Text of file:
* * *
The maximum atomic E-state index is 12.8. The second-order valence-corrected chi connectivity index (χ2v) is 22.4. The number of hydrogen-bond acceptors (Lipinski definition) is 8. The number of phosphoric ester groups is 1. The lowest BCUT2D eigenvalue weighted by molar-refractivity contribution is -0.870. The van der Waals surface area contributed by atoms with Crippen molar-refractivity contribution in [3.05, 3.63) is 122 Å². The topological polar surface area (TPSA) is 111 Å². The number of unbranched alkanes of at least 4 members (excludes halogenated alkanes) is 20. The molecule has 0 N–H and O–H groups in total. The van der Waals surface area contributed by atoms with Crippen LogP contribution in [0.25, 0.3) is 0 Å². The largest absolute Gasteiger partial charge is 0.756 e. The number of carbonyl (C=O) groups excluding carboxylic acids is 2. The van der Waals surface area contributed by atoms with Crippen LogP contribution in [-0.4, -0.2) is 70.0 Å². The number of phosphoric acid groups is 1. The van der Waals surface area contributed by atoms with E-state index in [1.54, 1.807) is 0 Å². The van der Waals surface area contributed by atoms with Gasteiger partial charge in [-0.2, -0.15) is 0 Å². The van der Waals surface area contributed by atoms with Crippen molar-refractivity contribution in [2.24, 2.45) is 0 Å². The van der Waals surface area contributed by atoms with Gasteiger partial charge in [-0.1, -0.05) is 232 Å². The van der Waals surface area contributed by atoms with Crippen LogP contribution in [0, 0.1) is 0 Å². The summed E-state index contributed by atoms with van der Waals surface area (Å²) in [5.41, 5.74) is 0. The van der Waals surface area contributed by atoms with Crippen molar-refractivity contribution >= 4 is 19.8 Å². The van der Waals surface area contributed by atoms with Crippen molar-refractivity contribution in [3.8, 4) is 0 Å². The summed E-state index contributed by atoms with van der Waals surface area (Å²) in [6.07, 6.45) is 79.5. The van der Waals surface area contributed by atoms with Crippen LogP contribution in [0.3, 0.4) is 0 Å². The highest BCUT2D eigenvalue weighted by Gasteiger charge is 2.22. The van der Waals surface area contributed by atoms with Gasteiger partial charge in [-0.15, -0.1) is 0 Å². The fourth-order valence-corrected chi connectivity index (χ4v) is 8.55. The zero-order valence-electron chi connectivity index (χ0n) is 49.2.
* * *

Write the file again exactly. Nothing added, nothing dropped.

The maximum atomic E-state index is 12.8. The second-order valence-corrected chi connectivity index (χ2v) is 22.4. The number of hydrogen-bond acceptors (Lipinski definition) is 8. The number of phosphoric ester groups is 1. The lowest BCUT2D eigenvalue weighted by molar-refractivity contribution is -0.870. The van der Waals surface area contributed by atoms with Crippen molar-refractivity contribution in [3.05, 3.63) is 122 Å². The topological polar surface area (TPSA) is 111 Å². The number of unbranched alkanes of at least 4 members (excludes halogenated alkanes) is 20. The molecule has 0 N–H and O–H groups in total. The van der Waals surface area contributed by atoms with Crippen LogP contribution in [0.25, 0.3) is 0 Å². The largest absolute Gasteiger partial charge is 0.756 e. The number of carbonyl (C=O) groups excluding carboxylic acids is 2. The van der Waals surface area contributed by atoms with Crippen LogP contribution in [-0.4, -0.2) is 70.0 Å². The number of phosphoric acid groups is 1. The van der Waals surface area contributed by atoms with E-state index in [1.54, 1.807) is 0 Å². The van der Waals surface area contributed by atoms with Gasteiger partial charge in [-0.2, -0.15) is 0 Å². The van der Waals surface area contributed by atoms with Crippen molar-refractivity contribution in [2.24, 2.45) is 0 Å². The van der Waals surface area contributed by atoms with Gasteiger partial charge in [-0.1, -0.05) is 232 Å². The van der Waals surface area contributed by atoms with Crippen LogP contribution in [0, 0.1) is 0 Å². The summed E-state index contributed by atoms with van der Waals surface area (Å²) in [5.41, 5.74) is 0. The van der Waals surface area contributed by atoms with Crippen molar-refractivity contribution >= 4 is 19.8 Å². The van der Waals surface area contributed by atoms with Crippen molar-refractivity contribution in [3.8, 4) is 0 Å². The summed E-state index contributed by atoms with van der Waals surface area (Å²) in [6.07, 6.45) is 79.5. The van der Waals surface area contributed by atoms with Crippen LogP contribution in [0.3, 0.4) is 0 Å². The highest BCUT2D eigenvalue weighted by Gasteiger charge is 2.22. The van der Waals surface area contributed by atoms with Gasteiger partial charge in [-0.15, -0.1) is 0 Å². The fourth-order valence-corrected chi connectivity index (χ4v) is 8.55. The zero-order valence-electron chi connectivity index (χ0n) is 49.2.